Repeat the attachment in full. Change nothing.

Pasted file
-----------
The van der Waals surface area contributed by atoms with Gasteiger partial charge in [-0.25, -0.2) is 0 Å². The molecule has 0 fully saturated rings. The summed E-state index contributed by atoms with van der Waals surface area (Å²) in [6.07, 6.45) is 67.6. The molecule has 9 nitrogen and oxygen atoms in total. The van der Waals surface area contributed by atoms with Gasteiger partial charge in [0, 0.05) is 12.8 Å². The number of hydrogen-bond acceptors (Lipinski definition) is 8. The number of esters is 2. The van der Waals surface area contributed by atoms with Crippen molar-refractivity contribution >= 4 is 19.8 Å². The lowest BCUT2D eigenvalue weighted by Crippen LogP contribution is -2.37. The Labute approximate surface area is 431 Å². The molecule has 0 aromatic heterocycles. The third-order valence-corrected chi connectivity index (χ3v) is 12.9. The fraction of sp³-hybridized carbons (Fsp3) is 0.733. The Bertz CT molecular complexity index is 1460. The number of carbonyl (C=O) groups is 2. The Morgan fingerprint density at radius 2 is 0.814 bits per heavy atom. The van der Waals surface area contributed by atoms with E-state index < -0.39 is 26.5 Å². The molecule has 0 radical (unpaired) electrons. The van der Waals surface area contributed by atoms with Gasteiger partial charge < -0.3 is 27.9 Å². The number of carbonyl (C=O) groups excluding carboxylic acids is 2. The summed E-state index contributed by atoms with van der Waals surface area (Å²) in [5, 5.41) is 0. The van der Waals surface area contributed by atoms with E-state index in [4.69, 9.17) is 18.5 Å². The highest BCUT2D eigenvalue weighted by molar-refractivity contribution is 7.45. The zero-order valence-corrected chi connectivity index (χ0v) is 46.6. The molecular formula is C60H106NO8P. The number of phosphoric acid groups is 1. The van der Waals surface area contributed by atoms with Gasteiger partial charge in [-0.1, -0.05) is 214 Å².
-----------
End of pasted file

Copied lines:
The van der Waals surface area contributed by atoms with Gasteiger partial charge in [-0.25, -0.2) is 0 Å². The molecule has 0 fully saturated rings. The summed E-state index contributed by atoms with van der Waals surface area (Å²) in [6.07, 6.45) is 67.6. The molecule has 9 nitrogen and oxygen atoms in total. The van der Waals surface area contributed by atoms with Gasteiger partial charge in [0, 0.05) is 12.8 Å². The number of hydrogen-bond acceptors (Lipinski definition) is 8. The number of esters is 2. The van der Waals surface area contributed by atoms with Crippen molar-refractivity contribution >= 4 is 19.8 Å². The lowest BCUT2D eigenvalue weighted by Crippen LogP contribution is -2.37. The Labute approximate surface area is 431 Å². The molecule has 0 aromatic heterocycles. The third-order valence-corrected chi connectivity index (χ3v) is 12.9. The fraction of sp³-hybridized carbons (Fsp3) is 0.733. The Bertz CT molecular complexity index is 1460. The number of carbonyl (C=O) groups is 2. The Morgan fingerprint density at radius 2 is 0.814 bits per heavy atom. The van der Waals surface area contributed by atoms with E-state index < -0.39 is 26.5 Å². The molecule has 0 radical (unpaired) electrons. The van der Waals surface area contributed by atoms with Gasteiger partial charge < -0.3 is 27.9 Å². The number of carbonyl (C=O) groups excluding carboxylic acids is 2. The summed E-state index contributed by atoms with van der Waals surface area (Å²) in [5, 5.41) is 0. The van der Waals surface area contributed by atoms with E-state index in [4.69, 9.17) is 18.5 Å². The highest BCUT2D eigenvalue weighted by molar-refractivity contribution is 7.45. The zero-order valence-corrected chi connectivity index (χ0v) is 46.6. The molecular formula is C60H106NO8P. The number of phosphoric acid groups is 1. The van der Waals surface area contributed by atoms with Gasteiger partial charge in [-0.1, -0.05) is 214 Å².